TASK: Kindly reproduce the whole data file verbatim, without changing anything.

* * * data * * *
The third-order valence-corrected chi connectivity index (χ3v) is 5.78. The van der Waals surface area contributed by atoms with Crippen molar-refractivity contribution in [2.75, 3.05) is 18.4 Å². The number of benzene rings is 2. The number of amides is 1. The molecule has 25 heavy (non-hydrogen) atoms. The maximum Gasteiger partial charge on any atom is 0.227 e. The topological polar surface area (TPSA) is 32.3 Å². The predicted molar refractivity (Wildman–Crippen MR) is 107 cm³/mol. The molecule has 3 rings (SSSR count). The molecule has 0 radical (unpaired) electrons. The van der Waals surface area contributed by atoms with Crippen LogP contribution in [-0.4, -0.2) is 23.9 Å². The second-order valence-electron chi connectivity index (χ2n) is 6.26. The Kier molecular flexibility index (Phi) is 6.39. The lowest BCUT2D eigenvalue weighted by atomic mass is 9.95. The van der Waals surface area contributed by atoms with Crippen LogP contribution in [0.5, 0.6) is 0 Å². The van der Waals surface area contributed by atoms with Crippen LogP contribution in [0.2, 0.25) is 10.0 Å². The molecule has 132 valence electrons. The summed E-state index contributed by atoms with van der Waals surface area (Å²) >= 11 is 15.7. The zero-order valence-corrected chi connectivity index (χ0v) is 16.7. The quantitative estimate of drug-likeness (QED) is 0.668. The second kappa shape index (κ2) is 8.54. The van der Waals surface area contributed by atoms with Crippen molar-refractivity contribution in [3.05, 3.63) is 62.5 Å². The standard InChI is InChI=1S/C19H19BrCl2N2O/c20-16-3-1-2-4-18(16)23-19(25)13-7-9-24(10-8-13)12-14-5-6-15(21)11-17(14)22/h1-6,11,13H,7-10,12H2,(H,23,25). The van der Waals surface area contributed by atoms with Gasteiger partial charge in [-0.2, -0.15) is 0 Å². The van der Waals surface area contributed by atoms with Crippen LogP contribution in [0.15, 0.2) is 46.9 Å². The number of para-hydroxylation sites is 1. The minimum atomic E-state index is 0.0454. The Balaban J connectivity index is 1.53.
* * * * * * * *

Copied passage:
The third-order valence-corrected chi connectivity index (χ3v) is 5.78. The van der Waals surface area contributed by atoms with Crippen molar-refractivity contribution in [2.75, 3.05) is 18.4 Å². The number of benzene rings is 2. The number of amides is 1. The molecule has 25 heavy (non-hydrogen) atoms. The maximum Gasteiger partial charge on any atom is 0.227 e. The topological polar surface area (TPSA) is 32.3 Å². The predicted molar refractivity (Wildman–Crippen MR) is 107 cm³/mol. The molecule has 3 rings (SSSR count). The molecule has 0 radical (unpaired) electrons. The van der Waals surface area contributed by atoms with Crippen LogP contribution in [-0.4, -0.2) is 23.9 Å². The second-order valence-electron chi connectivity index (χ2n) is 6.26. The Kier molecular flexibility index (Phi) is 6.39. The lowest BCUT2D eigenvalue weighted by atomic mass is 9.95. The van der Waals surface area contributed by atoms with Crippen LogP contribution in [0.5, 0.6) is 0 Å². The van der Waals surface area contributed by atoms with Crippen LogP contribution in [0.2, 0.25) is 10.0 Å². The molecule has 132 valence electrons. The summed E-state index contributed by atoms with van der Waals surface area (Å²) >= 11 is 15.7. The zero-order valence-corrected chi connectivity index (χ0v) is 16.7. The quantitative estimate of drug-likeness (QED) is 0.668. The second kappa shape index (κ2) is 8.54. The van der Waals surface area contributed by atoms with Crippen molar-refractivity contribution in [3.05, 3.63) is 62.5 Å². The standard InChI is InChI=1S/C19H19BrCl2N2O/c20-16-3-1-2-4-18(16)23-19(25)13-7-9-24(10-8-13)12-14-5-6-15(21)11-17(14)22/h1-6,11,13H,7-10,12H2,(H,23,25). The van der Waals surface area contributed by atoms with Gasteiger partial charge in [-0.2, -0.15) is 0 Å². The van der Waals surface area contributed by atoms with Crippen LogP contribution in [0.15, 0.2) is 46.9 Å². The number of para-hydroxylation sites is 1. The minimum atomic E-state index is 0.0454. The Balaban J connectivity index is 1.53.